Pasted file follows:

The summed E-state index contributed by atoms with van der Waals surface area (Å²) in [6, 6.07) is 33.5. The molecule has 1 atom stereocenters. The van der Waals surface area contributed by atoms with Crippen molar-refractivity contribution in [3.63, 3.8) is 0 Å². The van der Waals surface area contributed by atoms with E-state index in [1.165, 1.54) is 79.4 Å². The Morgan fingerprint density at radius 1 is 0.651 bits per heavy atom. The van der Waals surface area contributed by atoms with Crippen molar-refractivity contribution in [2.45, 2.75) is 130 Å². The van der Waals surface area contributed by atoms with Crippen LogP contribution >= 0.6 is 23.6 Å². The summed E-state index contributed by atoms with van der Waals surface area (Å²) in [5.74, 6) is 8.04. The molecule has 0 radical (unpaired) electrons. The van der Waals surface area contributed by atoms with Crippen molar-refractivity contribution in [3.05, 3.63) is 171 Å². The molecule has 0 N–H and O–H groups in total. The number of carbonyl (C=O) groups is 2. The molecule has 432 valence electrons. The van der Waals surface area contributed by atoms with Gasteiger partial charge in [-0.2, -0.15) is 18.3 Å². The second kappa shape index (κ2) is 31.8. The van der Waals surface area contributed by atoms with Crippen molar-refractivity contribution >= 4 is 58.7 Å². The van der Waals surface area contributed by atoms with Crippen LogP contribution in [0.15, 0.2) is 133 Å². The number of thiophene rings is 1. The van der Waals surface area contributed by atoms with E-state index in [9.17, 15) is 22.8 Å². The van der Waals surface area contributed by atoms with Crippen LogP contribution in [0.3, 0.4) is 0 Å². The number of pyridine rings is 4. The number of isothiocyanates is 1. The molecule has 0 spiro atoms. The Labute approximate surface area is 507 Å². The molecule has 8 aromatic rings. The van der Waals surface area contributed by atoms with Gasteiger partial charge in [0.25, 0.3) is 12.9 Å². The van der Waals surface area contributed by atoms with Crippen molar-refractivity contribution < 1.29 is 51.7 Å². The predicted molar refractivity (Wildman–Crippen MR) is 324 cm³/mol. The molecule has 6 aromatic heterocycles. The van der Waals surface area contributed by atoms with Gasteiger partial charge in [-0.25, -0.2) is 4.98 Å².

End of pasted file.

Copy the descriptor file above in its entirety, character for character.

The summed E-state index contributed by atoms with van der Waals surface area (Å²) in [6, 6.07) is 33.5. The molecule has 1 atom stereocenters. The van der Waals surface area contributed by atoms with Crippen molar-refractivity contribution in [3.63, 3.8) is 0 Å². The van der Waals surface area contributed by atoms with E-state index in [1.165, 1.54) is 79.4 Å². The Morgan fingerprint density at radius 1 is 0.651 bits per heavy atom. The van der Waals surface area contributed by atoms with Crippen molar-refractivity contribution in [2.45, 2.75) is 130 Å². The van der Waals surface area contributed by atoms with Crippen LogP contribution >= 0.6 is 23.6 Å². The summed E-state index contributed by atoms with van der Waals surface area (Å²) in [5.74, 6) is 8.04. The molecule has 0 radical (unpaired) electrons. The van der Waals surface area contributed by atoms with Crippen molar-refractivity contribution in [3.05, 3.63) is 171 Å². The molecule has 0 N–H and O–H groups in total. The number of carbonyl (C=O) groups is 2. The molecule has 432 valence electrons. The van der Waals surface area contributed by atoms with Gasteiger partial charge in [-0.2, -0.15) is 18.3 Å². The second kappa shape index (κ2) is 31.8. The van der Waals surface area contributed by atoms with Crippen molar-refractivity contribution >= 4 is 58.7 Å². The van der Waals surface area contributed by atoms with Crippen LogP contribution in [0.15, 0.2) is 133 Å². The number of thiophene rings is 1. The van der Waals surface area contributed by atoms with E-state index in [9.17, 15) is 22.8 Å². The van der Waals surface area contributed by atoms with Crippen LogP contribution in [0.3, 0.4) is 0 Å². The number of pyridine rings is 4. The number of isothiocyanates is 1. The molecule has 0 spiro atoms. The Labute approximate surface area is 507 Å². The molecule has 8 aromatic rings. The van der Waals surface area contributed by atoms with Gasteiger partial charge in [0.25, 0.3) is 12.9 Å². The van der Waals surface area contributed by atoms with Crippen molar-refractivity contribution < 1.29 is 51.7 Å². The predicted molar refractivity (Wildman–Crippen MR) is 324 cm³/mol. The molecule has 6 aromatic heterocycles. The van der Waals surface area contributed by atoms with Gasteiger partial charge in [-0.25, -0.2) is 4.98 Å².